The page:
castrato


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ca·stra·to

 (kă-strä′tō, kə-)
n. pl. ca·stra·ti (-tē) or ca·stra·tos
A male singer castrated before puberty so as to retain a soprano or alto voice.

[Italian, from Latin castrātus, past participle of castrāre, to castrate; see castrate.]

castrato

(kæˈstrɑːtəʊ)
n, pl -ti (-tɪ) or -tos
(Classical Music) (in 17th- and 18th-century opera) a male singer whose testicles were removed before puberty, allowing the retention of a soprano or alto voice
[C18: from Italian, from Latin castrātus castrated]

cas•tra•to

(kæˈstrɑ toʊ, kə-)

n., pl. -ti (-ti)
a male singer, esp. in the 18th century, castrated before puberty to prevent his soprano or contralto voice range from changing.
[1755–65; < Italian < Latin castrātus]

castrato

An adult male voice in soprano or contralto range achieved by castration to prevent voice deepening. Found in European church choirs in seventeenth and eighteenth century and a popular voice for operatic composers such as Handel.
ThesaurusAntonymsRelated WordsSynonymsLegend:
Noun1.castrato - a male singer who was castrated before puberty and retains a soprano or alto voice
singer, vocalist, vocalizer, vocaliser - a person who sings
Translations
kastrat

castrato

[kæsˈtrɑːtəʊ] N (castrato or castrati (pl)) [kæsˈtrɑːtɪ]castrato m

castrato

n pl <castrati> → Kastrat m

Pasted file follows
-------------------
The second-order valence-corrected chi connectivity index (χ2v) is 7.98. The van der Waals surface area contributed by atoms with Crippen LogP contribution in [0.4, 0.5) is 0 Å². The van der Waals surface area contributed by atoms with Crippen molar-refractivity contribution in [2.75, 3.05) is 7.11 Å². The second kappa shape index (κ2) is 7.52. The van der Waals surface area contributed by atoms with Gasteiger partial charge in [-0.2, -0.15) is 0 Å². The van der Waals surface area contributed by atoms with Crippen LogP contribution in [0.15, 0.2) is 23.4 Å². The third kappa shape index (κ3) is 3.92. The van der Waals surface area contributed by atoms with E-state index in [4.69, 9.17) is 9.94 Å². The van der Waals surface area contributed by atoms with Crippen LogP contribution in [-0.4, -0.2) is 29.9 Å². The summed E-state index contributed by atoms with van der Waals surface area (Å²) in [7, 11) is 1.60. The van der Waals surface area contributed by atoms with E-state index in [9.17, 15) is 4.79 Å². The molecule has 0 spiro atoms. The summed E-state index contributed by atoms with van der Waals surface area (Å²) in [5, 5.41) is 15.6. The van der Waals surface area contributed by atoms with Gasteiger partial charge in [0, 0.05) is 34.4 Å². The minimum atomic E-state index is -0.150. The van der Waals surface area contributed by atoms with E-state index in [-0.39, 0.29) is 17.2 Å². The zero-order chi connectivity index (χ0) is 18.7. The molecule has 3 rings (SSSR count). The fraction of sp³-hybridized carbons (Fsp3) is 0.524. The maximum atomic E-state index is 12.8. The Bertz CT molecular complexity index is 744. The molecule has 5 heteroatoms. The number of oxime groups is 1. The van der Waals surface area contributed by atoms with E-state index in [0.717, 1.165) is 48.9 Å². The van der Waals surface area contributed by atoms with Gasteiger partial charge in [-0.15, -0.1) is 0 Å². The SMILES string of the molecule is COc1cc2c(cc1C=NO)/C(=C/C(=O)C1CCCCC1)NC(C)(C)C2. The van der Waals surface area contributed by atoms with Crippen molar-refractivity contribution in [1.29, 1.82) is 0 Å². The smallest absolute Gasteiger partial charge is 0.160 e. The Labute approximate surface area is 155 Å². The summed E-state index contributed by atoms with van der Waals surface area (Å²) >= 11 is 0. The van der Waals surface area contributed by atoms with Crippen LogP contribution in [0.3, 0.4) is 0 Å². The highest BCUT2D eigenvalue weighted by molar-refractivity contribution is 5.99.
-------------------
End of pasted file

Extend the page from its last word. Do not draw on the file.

References in periodicals archive ?
Impresarios and composers explored two voice types as substitutes for the castrato in male leading roles in serious operas: the contralto and the tenor.
Last but not least, McKay's tongue-in-cheek The Confused Castrato not only proved his wacky comedic flair, but like Greer, his knack for integrating sly musical quotes into his compositional fabric, as well as spoofing operatic conventions.
They cover from the refutation of drama to the drama of refutation; the castrato as a rhetorical figure; family, city or state, and theater: Carlo Gozzi and the rhetoric of conservatism; rhetoric and early modern Latin drama: the two tragedies by the "Polish Pindar" Simon Simonides (1558-1629): Castus Joseph and Pentesilea; verse games: meter and interactional German in the Baroque plays of Andreas Gryphius; and rhetoric and the culture net: transnational agencies of culture.
DO you know what is a castrato? Which composer died of a conducting accident?
The Inquisitor's intention is to make the boy a castrato, but the boy has hidden powers, summoning them through his singing to evade his fate.
As a castrato, he is angry at the padres for their deceit, but quickly becomes their best singer along with his friend, Paolo.
Joyce Pool and Jonathan Ellis (translator); THE CASTRATO; Lemniscaat USA (Fiction: Translations) 12.95 ISBN: 9781935954415
Masks and Shadows is set in 1779 and centers around Carlo, a famous castrato singer in Europe who has been invited to the royal palace as a guest.
The three suitors chasing Katherina's sister Bianca (sweetly-danced by Yvette Knight) take drollery to new heights with some lovely trio-work where James Barton's dotty Gremio squawking his love for Bianca in a castrato falsetto steals the show, and we get Cranko's original use of horizontal hand movements and curious lifts with feet turned out which are pure Buster Keaton.
"Then too, when the castrato first came into being, the human body in Europe was still a relatively open site, permeable and reproducible" (p.
The composer was 16 when writing this specifically for a male castrato. We hear it performed by a lady soprano for obvious reasons.
The composer was 16 going on 17 when writing this specifically for a male castrato. We hear it these days performed by a lady soprano for obvious reasons.